So next time when you observe a lark species in the field, think about these fascinating facts of larks and their adaptations.


Barnes K 2009. Angels in camouflage: An appreciation of larks. Africa – Birds & Birding 14 (4): 50-55.

Chittenden H, Allan DG & Weiersbye I 2012. Robert’s geographic variation of southern African birds. The John Voelcker Bird Book Fund, Cape Town.

Dean WRJ & Hockey PAR 1989. An ecological perspective of larks (Alaudidae) distribution and diversity in the southwest-arid zone of Africa. Ostrich 60: 27-34.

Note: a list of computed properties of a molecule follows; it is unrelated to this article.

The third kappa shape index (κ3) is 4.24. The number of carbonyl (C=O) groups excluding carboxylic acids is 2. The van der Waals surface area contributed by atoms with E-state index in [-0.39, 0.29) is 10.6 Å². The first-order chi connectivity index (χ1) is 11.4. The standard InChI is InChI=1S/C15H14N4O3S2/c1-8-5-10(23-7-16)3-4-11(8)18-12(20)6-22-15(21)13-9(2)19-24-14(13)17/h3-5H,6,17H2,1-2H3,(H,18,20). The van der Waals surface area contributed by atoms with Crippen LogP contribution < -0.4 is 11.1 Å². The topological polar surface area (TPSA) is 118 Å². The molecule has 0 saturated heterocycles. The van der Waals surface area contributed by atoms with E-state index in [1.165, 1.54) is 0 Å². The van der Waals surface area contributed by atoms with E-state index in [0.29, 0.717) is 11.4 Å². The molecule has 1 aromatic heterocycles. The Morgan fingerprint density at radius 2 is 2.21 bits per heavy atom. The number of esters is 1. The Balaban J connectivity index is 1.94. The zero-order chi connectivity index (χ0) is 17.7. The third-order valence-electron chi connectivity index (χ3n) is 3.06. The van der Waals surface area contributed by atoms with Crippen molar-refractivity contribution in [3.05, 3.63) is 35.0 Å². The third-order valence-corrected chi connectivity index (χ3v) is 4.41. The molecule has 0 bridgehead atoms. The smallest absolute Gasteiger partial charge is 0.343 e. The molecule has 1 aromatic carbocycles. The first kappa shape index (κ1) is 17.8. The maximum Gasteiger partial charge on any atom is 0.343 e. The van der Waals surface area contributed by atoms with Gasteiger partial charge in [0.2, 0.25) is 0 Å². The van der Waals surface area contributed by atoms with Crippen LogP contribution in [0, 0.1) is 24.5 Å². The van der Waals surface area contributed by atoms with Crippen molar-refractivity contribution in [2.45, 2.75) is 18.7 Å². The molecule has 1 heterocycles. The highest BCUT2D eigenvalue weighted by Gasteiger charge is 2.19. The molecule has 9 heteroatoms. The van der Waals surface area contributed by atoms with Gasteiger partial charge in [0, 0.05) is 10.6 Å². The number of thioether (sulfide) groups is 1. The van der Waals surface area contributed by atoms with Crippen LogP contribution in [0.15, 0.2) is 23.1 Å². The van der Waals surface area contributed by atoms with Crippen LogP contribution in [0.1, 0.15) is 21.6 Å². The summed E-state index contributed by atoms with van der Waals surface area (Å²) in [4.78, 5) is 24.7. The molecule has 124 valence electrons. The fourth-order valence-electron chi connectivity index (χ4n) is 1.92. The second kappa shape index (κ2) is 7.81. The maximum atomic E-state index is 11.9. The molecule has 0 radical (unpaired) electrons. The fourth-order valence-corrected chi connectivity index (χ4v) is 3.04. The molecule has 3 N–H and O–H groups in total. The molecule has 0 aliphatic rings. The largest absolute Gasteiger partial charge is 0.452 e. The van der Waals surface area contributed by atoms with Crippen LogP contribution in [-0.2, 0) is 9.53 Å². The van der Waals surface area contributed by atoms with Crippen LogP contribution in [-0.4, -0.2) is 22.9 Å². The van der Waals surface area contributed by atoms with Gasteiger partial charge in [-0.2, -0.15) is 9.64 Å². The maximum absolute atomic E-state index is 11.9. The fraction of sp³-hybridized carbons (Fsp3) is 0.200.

Hockey PAR, Dean WRJ, Ryan PG (eds). 2005. Roberts Birds of Southern Africa. 7th Ed. Cape Town: The Trustees of the John Voelcker Bird Book Fund.

Marr SM, Mashao ML & Engelbrecht GD 2017. Morphological variation in the Sabota Lark Calendulauda sabota in southern Africa, Ostrich 88: 67-71.